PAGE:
The only worthwhile wine endeavor I have taken part in this week was the Young Guns 3 tasting at Wine Cellar. The problem is I was so busy playing music, changing Power Point slides and pressing play that I didn’t properly taste the wines. I drank as much as I could of them, but came away with nothing but a hangover. Luckily I had tasted most of them last week.
And that’s when I realized what the topic of this post should be.
When you first taste brandy the natural reaction is, “Ergh god my mouth, fire, Christ, what the hell is this stuff.” If you know the Johnson quote you realize why Brandy is the drink of heroes. You have to be bloody heroic to let something that dammed fiery in your mouth. Continue reading “Drinking Heroically: SA Brandy vs. The French”
I was invited to an interesting tasting last week. The first in a while as I may have pissed off most of the South African Wine PR firms by suggesting it is to them that words go to die. But that is a rant for another day.
The tasting was put together by four young winemakers all making wines for themselves while keeping down a ‘9-5’ making wine for other people. David Sadie of Lemburg, Jurgen Gouws at Lammershoek, Johan Meyer at Meerhof and Jasper Wickens at A.A Badenhorst all make very good wines in their own right.
When you’re invited to most wine launches there is a sense of privilege. You feel privileged to be getting a decent meal on the house, a good few glasses of wine, and a chance to taste a wine before anybody else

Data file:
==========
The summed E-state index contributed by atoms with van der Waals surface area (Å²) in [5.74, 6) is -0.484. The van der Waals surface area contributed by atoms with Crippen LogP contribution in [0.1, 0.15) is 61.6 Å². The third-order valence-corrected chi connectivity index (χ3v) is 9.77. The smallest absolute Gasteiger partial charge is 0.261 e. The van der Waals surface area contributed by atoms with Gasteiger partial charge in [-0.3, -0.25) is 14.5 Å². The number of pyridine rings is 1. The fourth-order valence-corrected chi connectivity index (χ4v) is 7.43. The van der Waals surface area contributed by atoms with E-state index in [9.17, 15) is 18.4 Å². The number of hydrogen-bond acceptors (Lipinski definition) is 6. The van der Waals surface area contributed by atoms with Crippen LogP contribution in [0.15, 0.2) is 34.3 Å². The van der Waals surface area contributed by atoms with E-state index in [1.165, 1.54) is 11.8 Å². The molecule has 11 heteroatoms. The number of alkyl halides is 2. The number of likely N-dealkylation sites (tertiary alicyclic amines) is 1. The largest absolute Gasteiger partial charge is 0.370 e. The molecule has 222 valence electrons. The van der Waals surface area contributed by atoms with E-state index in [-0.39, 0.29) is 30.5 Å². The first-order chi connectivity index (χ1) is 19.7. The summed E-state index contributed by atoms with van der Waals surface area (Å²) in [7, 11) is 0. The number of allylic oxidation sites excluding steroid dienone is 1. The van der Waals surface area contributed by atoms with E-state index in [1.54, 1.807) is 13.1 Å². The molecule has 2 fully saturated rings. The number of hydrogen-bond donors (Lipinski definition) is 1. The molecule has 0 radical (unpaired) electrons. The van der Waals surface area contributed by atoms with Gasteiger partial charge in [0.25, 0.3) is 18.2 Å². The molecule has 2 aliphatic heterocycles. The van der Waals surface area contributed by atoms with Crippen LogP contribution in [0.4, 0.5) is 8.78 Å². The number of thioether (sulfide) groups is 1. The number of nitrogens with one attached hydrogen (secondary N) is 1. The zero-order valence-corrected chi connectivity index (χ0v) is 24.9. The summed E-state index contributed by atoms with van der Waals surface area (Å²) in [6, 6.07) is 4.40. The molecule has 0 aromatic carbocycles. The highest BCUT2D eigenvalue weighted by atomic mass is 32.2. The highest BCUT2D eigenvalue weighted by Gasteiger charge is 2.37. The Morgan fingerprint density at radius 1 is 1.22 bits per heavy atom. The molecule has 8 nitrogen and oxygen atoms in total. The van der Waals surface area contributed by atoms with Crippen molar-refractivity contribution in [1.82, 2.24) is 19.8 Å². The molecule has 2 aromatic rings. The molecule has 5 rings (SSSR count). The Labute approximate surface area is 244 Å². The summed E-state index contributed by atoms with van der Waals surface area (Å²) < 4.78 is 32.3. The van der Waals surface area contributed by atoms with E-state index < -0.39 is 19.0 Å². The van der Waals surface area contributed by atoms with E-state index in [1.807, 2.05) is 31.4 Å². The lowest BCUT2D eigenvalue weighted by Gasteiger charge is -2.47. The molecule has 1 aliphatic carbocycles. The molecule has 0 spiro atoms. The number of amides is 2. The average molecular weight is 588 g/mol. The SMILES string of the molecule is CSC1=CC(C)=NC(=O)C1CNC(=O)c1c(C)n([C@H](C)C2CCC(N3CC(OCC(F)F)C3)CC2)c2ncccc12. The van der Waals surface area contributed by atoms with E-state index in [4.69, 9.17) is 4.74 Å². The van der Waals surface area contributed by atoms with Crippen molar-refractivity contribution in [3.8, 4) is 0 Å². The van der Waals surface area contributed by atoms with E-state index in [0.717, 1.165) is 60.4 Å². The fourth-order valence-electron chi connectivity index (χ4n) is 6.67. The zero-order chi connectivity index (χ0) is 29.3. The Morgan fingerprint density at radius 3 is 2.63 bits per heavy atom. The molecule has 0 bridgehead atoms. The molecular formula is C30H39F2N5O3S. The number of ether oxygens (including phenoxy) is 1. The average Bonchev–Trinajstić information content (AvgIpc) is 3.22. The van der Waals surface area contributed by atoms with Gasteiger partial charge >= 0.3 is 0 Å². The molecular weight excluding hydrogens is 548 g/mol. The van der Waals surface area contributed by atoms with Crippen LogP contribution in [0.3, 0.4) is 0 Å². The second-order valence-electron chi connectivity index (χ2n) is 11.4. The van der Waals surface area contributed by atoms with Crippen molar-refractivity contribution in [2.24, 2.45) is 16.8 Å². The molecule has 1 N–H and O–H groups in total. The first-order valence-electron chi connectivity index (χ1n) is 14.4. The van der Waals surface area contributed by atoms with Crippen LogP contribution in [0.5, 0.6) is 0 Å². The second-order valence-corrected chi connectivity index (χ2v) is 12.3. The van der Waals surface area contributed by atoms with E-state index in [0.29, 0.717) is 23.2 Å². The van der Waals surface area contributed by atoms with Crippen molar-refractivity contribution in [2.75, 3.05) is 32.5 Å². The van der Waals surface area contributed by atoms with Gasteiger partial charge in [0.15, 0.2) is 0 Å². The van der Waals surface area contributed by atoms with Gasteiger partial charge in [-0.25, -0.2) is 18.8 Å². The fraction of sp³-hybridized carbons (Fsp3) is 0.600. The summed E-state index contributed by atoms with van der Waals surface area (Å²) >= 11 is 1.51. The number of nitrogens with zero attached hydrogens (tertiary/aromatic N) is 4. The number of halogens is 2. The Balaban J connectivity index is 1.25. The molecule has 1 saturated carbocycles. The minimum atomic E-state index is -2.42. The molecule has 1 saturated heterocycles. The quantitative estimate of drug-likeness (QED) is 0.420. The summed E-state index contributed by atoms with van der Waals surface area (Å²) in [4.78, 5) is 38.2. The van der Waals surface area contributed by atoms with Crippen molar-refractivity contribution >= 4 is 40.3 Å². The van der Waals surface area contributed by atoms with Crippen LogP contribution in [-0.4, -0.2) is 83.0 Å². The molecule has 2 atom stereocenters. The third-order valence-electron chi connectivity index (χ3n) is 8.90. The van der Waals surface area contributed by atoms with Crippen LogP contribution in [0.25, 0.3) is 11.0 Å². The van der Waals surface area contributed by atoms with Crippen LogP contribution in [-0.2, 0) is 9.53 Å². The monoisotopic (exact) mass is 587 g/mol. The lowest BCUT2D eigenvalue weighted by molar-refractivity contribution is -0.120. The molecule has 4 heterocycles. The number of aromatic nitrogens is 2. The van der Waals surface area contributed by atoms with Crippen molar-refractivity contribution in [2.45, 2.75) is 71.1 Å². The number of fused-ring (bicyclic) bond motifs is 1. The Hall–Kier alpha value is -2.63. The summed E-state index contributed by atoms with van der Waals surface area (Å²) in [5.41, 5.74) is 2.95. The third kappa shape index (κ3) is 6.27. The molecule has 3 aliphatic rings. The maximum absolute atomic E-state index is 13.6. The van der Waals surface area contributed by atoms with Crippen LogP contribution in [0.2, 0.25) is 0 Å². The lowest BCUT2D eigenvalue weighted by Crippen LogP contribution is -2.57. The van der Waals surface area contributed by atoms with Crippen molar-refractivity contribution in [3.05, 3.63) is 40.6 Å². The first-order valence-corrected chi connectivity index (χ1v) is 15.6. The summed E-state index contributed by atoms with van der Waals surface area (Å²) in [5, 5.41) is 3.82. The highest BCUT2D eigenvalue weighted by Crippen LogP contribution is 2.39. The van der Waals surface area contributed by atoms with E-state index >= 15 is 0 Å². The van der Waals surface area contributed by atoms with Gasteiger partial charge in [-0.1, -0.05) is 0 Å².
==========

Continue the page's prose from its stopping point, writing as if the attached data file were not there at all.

Last night, however, I felt a different kind of privilege at being invited to the launch of Savage Wines, Duncan Savage’s own label. While the food was great, and the wines even better, the real privilege came from just being there, being asked to witness the start of this project.
I went for breakfast this Saturday. A 12 o clock breakfast of beer and curry. It was a good breakfast.
I get a little crotchety, now in my late 20’s, when it comes to big walkaround tastings. I prefer a bar stool, and solid bar top when drinking beer. My pocket does not keep up with my liver, however, so this is the only way to taste a whole bunch of beers.
I was particularly excited to taste some of BrewDog’s beers. BrewDog are scottish brewers who have punked the craft beer industry with cunning marketing tactics such as selling a beer served in a stuffed animal.
That friends, is awesome, and shows how far the wine industry has to go when it come to packaging. A bit of braille and gold lettering is thinking outside the box to most wineries. Avondale should consider of using its ducks for something similar. MCC out of a dead duck’s neck? Come on. I’d drink to that.
BrewDog’s beer is called the End of History, and held for a short time the title of Highest Alcohol Beer. I had hoped to taste the Tactical Nuclear Penguin – a beer that was at one stage the world’s strongest – but at R900 a bottle, they weren’t giving out samples.
At first it was pretty hard to extract any beer from the BrewDog stand. As the guy working the stand – a smart oke who is distributing the brand in SA – kept pushing me to pay for a tasting flight. When I said, no, I’d like to taste the beer, I’ll buy a bottle if I want to pay, I was poured as tiny a tasting sample as I have seen. I could have cried more into a glass.
I stomped off to buy a beer. Fucked if I was going to be forced into buying a tasting flight because the guy pouring feels his beer is more valuable than my tears.